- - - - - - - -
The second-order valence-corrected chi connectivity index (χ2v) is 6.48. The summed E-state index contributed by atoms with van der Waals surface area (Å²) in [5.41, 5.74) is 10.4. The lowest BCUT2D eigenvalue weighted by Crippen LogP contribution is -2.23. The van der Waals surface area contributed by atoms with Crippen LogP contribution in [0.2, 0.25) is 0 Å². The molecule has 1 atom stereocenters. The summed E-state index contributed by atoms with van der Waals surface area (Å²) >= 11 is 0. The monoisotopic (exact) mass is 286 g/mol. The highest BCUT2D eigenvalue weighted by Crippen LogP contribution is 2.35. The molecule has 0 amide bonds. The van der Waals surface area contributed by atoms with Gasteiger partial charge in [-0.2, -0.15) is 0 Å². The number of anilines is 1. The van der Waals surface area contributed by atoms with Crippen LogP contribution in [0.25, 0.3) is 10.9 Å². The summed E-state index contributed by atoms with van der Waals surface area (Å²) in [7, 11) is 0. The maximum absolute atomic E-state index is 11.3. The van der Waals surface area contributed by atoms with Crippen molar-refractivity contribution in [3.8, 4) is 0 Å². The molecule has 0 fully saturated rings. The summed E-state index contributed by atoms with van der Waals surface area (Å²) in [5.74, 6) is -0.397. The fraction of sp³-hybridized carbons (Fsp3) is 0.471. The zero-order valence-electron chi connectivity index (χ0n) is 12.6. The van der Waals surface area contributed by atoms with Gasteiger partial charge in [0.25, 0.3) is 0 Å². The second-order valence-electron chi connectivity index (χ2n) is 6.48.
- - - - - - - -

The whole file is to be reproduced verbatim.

The second-order valence-corrected chi connectivity index (χ2v) is 6.48. The summed E-state index contributed by atoms with van der Waals surface area (Å²) in [5.41, 5.74) is 10.4. The lowest BCUT2D eigenvalue weighted by Crippen LogP contribution is -2.23. The van der Waals surface area contributed by atoms with Crippen LogP contribution in [0.2, 0.25) is 0 Å². The molecule has 1 atom stereocenters. The summed E-state index contributed by atoms with van der Waals surface area (Å²) >= 11 is 0. The monoisotopic (exact) mass is 286 g/mol. The highest BCUT2D eigenvalue weighted by Crippen LogP contribution is 2.35. The molecule has 0 amide bonds. The van der Waals surface area contributed by atoms with Gasteiger partial charge in [-0.2, -0.15) is 0 Å². The number of anilines is 1. The van der Waals surface area contributed by atoms with Crippen LogP contribution in [0.25, 0.3) is 10.9 Å². The summed E-state index contributed by atoms with van der Waals surface area (Å²) in [7, 11) is 0. The maximum absolute atomic E-state index is 11.3. The van der Waals surface area contributed by atoms with Crippen molar-refractivity contribution in [3.8, 4) is 0 Å². The molecule has 0 fully saturated rings. The summed E-state index contributed by atoms with van der Waals surface area (Å²) in [5.74, 6) is -0.397. The fraction of sp³-hybridized carbons (Fsp3) is 0.471. The zero-order valence-electron chi connectivity index (χ0n) is 12.6. The van der Waals surface area contributed by atoms with Gasteiger partial charge in [0.25, 0.3) is 0 Å². The second-order valence-electron chi connectivity index (χ2n) is 6.48.